Real life superheroes have long had a love/hate relationship with the media.
Some have avoided it all together, adding to their mystique.
Some have agreed to participate, only to be embarrassed later on.
And many have tried to harness the media to convey a positive message about what they are doing and try to inspire others. The story has been “breaking” for a couple years and stories continue to roll out on a local and national level on a regular basis.
Some of these stories have been positive portrayals of the RLSH, some have been bland, neutral reports, and others have been negative digs.
If we can imagine a RLSH positivity scale, a RLSH Media Love Meter, that rates stories 1 to 10 (with 1 being a terrible, negative portrayal and 10 being an inspiring, positive portrayal) then I will use that scale to give you an idea of the range of media. These ratings are just my own perception, of course.
Ask any RLSH and the top of the scale, probably cranking that baby up to 11, is Peter Tangen.
Tangen is the man behind the Real Life Superhero Project, a collection of portraits of RLSHs as well as some incredibly crafted faux Hollywood movie posters of a select group of RLSHs, gleamed from Tangen’s expertise as a Hollywood movie poster photographer (he shot material for Spiderman, Batman, and Hellboy movie posters, among many other movies of all genres).
|Participants in Peter Tangen’s Real Life Superhero Project. (Back row, L-R) Death’s Head Moth, Z, Citizen Prime, Dark Guardian, DC’s Guardian, Zetaman. (Front row, L-R) Good Samaritan, Zimmer, Motor Mouth, Geist- Photo by Apocalypse Meow|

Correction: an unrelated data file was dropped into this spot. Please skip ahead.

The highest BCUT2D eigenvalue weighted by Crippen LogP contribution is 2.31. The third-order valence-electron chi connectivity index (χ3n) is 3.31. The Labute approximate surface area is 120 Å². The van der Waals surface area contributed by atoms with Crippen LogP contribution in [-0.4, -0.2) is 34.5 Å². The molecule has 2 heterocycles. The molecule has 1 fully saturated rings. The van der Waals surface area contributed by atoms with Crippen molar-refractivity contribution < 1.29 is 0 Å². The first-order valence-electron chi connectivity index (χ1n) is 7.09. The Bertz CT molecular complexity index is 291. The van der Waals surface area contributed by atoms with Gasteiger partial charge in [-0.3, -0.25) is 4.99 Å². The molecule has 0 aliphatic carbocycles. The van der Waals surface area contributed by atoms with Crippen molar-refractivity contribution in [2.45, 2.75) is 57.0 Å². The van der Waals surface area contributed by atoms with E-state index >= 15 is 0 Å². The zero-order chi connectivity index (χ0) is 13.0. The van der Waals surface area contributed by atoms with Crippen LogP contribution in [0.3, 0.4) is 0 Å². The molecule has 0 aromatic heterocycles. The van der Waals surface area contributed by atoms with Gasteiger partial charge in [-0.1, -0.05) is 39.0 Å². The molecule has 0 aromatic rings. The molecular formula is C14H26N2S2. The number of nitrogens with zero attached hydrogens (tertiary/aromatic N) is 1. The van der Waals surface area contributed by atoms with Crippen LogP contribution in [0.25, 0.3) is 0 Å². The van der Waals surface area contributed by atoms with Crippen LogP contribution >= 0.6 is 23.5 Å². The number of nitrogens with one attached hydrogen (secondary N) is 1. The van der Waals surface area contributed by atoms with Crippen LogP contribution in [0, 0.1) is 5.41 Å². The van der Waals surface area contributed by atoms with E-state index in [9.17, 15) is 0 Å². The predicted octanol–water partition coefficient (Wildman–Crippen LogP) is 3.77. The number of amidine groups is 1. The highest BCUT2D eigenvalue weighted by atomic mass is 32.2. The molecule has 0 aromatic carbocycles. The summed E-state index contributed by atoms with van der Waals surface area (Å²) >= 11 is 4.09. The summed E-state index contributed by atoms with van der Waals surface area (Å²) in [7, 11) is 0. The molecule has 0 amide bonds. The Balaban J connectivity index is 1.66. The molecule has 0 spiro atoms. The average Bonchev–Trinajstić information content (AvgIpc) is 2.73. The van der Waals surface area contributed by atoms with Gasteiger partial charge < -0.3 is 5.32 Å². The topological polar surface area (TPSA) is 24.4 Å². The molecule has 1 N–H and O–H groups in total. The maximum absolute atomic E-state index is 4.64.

Tangen really has gotten the ball rolling doing interviews about the project around the world. I’m always seeing articles on him being posted from places like Brazil. I’ll admit it makes me somewhat jealous.
Peter, Peter, Peter.
No one cares about the hack writer from Milwaukee.
Tangen is also a part of an upcoming documentary film about RLSHs, which also gets a 10 without even having seen in it.
I believe it is debuting this winter season and from what I know, sounds amazing. I’ll be writing more about it closer to release date.
Photography projects in general score pretty high- French photographer Pierre-Elie de Pibrac toured the country over the summer, and his portraits of RLSHs posing on the streets definitely shoot up to a 10.
In an update a month ago, Pierre says his big gallery show will take place in June 2011 in Paris. I’ve also seen some work from a German photographer who I’m not familiar with but has gotten some great shots.
I feel certain write ups get high marks as well. A recent article on Atlanta duo Metadata and Crimson Fist was informative, well written, and as a bonus included a side bar on ways people could help the heroes do charitable things- a solid 9.
A lot of articles fall into the 5 or 6 range, for a number of reasons- they are somewhat lazy, they are recycling material easily googled, or they don’t really make a connection to the subject matter. These articles are written quickly, sometimes instantly and they usually aren’t exceptionally good or bad, they just are.
At the bottom of the press love scale, in the 2 or less category we find blog writers who grasp onto one element of the story in a negative way and run with it.
Examples would be the Milwaukee Onion AV Club who ran a feature on my local RLSH, The Watchman, and called for his unmasking and labeled him as “dopey.” I was also surprised to see a blog on Wired magazine’s website run amok with one sentence from an article I wrote on a group from Brooklyn named the New York Initiative, which they titled “Real Life Superheroes Gear Up With Ninja Throwing Stars, Ax Handles, ‘Stun Knuckles.” I was glad to see my article picked up by Wired, but irritated to see such an out of context interpretation.
As I’ve reported in an entry on my Heroes in the Night blog, a RLSH themed reality show is in development. It’s premature for me to rate it, but members of the RLSH world having been hitting the scale like a xylophone with their reactions.